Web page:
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Government can't mandate coverage for drugs that prevent HIV infections, Texas federal judge rules

The lawsuit challenged a provision of the Affordable Care Act that required free coverage of the HIV drugs Truvada and Descovy, commonly known as PrEP.
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A federal judge in Texas has ruled that a provision of the Affordable Care Act that mandates free coverage of certain drugs that prevent HIV infections violates the religious beliefs of a Christian-owned company.

The ruling by U.S. District Judge Reed O’Connor came in response to a lawsuit filed by Jonathan Mitchell, a former Texas solicitor general and a conservative activist, on behalf of Braidwood Management Inc. and other self-described Christian employers and employees.

The 2020 lawsuit challenged a provision of the ACA that required free coverage of the HIV drugs Truvada and Descovy, commonly known as PrEP, that hundreds of thousands of people in America — mostly gay and bisexual men — take.

O'Connor sided with Braidwood Management.

"Defendants do not show a compelling interest in forcing private, religious corporations to cover PrEP drugs with no cost-sharing and no religious exemptions," the judge ruled.

HIV prevention groups were quick to decry O'Connor's ruling as a "terrible judicial decision."

“This ruling is shocking on every level,” said Mitchell Warren, executive director of the HIV nonprofit AVAC. “It defies evidence, logic, public health and human rights and sets back enormous progress in the fight to end the HIV epidemic."

PrEP is a "core component" in the fight against the spread of HIV, he said.

Shelly Skeen, a senior attorney at Lambda Legal, predicted the federal government would appeal the decision and warned that it could embolden other employers to file similar suits. 

"It's a disappointing decision, because it has broader implications for harm for folks that are just trying to work and live and access health care," Skeen said.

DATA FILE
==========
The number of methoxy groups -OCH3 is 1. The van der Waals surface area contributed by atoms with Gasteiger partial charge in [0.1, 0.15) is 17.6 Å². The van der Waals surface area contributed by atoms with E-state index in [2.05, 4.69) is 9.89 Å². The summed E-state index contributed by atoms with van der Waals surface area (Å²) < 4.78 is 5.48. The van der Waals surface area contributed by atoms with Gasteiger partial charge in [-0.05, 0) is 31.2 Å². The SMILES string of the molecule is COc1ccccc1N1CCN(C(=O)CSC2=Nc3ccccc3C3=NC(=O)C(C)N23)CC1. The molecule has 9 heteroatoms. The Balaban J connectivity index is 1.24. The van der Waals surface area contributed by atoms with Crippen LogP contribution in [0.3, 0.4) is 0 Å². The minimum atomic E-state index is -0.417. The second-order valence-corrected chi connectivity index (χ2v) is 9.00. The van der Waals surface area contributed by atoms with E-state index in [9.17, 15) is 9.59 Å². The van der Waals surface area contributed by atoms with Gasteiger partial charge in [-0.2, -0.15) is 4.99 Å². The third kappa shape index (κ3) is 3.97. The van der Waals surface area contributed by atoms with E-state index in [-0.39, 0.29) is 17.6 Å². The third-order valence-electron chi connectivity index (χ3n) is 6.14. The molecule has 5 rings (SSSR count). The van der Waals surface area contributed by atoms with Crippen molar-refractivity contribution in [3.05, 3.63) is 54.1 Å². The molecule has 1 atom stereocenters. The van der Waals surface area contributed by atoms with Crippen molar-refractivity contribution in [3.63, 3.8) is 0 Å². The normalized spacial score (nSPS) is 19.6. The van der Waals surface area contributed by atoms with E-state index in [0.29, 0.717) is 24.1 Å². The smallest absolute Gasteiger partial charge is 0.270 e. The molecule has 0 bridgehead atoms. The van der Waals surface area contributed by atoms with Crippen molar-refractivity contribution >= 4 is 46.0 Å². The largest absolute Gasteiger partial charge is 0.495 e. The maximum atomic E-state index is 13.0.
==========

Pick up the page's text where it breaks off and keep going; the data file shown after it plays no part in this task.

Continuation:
House Speaker Nancy Pelosi also blasted the ruling, warning that it threatens other "vital preventative health services guaranteed under the Affordable Care Act, including birth control, vaccinations and routine health screenings."

“Today, a radical, Republican-appointed federal judge ruled that employers can deny coverage for PrEP: a drug proven to save lives from HIV/AIDS and a key strategy for ending the epidemic," Pelosi, a Democrat from San Francisco, said in a statement. "This disturbing decision amounts to open homophobia: unleashing unthinkable suffering and death specifically among the LGBTQ community."

O’Connor, an appointee of former President George W. Bush who has called the ACA unconstitutional, has in recent years become the go-to judge for conservatives seeking to challenge Obamacare provisions and measures aimed at protecting transgender students and enforcing Covid vaccine mandates.

Mitchell is best known as the architect behind a Texas law that encourages people to file lawsuits against those suspected of helping women get abortions. He did not immediately respond to an email from NBC News seeking comment.

The Food and Drug Administration approved Gilead Sciences’ antiretroviral tablet Truvada for use as PrEP in 2012. Daily use of the tablet reduces the risk of acquiring HIV by more than 99% among men who have sex with men, and by at least 90% among women.

The FDA approved a second tablet from Gilead, Descovy, for use as PrEP in 2019.

In 2019, the U.S. Preventive Services Task Force granted PrEP what’s known as an “A rating,” which under the ACA means that the vast majority of insurers were required to cover it for free starting in January 2021. 

Nevertheless, recent analyses indicate that the nation’s insurers are not all adhering to this policy. And this has raised concerns among public health experts that such out-of-pocket costs will inhibit the use of PrEP.

“Increasing PrEP access in the United States has been a key public health goal, and the requirement that private insurers provide PrEP with no cost-sharing was a key way in which access has been promoted,” said Jennifer Kates, director of global health and HIV policy at the Kaiser Family Foundation. “However, this latest ruling would re-introduce a barrier that would result in less access, as fewer individuals would be able to afford this critical intervention.”

In their lawsuit, some of Mitchell's clients also objected to having to buy health insurance that also covers "contraception, the HPV vaccine, and the screenings and behavioral counseling for STDs and drug use."

"They say neither they nor their families require such preventive care," the judge wrote in his ruling. "They also claim that compulsory coverage for those services violates their religious beliefs by making them complicit in facilitating homosexual behavior, drug use, and sexual activity outside of marriage between one man and one woman."